'Lesson Seven'


'In this lesson we present the most common and important prefixes and suffixes, with examples.'

'The purpose of these affixes is to show how they can be combined with other words to form new ones. These affixes need not be learned at once, but you should have a good idea of how to use them in forming new words, and thereby learn to reduce the mass of vocabulary that one needs to have to communicate thoughts to others.'

'Since the English language is the result of the fusion of Germanic and Romance elements, it has an extraordinarily greater lexicon than the other languages of the Indo-European family. Consequently, English is the richest language in synonyms, whereby the same idea can be expressed in several different ways. English is also the language with most international words, which aids in its simplification process. The affixes of this lesson are another aspect of its tendency toward simplification.'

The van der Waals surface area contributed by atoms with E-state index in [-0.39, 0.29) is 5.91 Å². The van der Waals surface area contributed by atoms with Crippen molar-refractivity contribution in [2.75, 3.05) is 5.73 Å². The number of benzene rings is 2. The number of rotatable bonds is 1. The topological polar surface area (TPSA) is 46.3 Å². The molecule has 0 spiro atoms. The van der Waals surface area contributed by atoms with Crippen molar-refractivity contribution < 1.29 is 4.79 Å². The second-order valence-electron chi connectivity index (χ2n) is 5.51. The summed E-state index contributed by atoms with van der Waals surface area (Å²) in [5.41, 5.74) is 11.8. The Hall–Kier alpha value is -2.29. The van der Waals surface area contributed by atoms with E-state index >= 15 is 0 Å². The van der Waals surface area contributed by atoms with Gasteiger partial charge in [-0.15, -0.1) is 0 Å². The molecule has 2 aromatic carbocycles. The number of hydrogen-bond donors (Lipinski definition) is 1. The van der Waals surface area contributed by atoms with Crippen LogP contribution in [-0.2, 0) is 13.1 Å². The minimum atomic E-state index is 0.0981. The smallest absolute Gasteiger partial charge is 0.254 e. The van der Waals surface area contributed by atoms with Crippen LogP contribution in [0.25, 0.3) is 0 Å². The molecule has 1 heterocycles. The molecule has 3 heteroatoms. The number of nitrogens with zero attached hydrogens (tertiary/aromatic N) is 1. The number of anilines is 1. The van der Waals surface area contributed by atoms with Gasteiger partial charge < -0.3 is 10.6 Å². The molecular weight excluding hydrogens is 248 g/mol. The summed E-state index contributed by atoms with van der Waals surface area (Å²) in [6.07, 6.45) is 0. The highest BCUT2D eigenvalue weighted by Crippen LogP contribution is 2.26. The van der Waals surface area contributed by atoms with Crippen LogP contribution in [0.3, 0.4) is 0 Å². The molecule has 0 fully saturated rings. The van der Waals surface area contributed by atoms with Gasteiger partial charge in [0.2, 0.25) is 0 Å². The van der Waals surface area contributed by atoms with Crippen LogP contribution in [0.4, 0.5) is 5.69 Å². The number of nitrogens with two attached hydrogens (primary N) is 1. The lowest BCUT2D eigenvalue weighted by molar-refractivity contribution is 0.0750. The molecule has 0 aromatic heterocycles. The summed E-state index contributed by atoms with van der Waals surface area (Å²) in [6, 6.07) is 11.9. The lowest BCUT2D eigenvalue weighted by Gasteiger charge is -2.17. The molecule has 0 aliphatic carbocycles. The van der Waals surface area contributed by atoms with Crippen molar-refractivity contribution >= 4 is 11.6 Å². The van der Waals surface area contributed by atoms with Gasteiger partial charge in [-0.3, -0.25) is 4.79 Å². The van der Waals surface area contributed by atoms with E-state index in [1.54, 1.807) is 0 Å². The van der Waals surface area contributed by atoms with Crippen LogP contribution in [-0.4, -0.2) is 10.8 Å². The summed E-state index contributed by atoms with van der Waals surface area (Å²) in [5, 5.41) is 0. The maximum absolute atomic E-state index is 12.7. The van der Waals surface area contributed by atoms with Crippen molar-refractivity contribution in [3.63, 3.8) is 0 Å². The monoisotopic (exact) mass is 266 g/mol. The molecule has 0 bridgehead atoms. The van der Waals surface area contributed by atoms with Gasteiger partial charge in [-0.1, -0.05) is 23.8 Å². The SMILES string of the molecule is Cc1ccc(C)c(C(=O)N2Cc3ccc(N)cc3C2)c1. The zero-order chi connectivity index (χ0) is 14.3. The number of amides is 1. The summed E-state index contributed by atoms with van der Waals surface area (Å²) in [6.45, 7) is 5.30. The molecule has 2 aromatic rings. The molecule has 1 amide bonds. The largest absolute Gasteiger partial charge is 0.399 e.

an- (un-) 'produces a contrary meaning to the word to which it is attached: bilïvabl (believable, ' '), anbilïvabl (unbelievable, ' '); huk (to hook, ' '), anhúk (to unhook, ' ').'

dis- (dis-) 'is similar to an- (un-), indicating separation or undoing: asémbl (to assemble) ' ', disasémbl (disassemble) ' ', agrï (agree) ' ', disagrï (disagree) ' '.'

eks- (ex-) 'indicates a former condition: eksprézidûnt (ex-president) ' ', eksházbûnd (ex-husband) ' '.'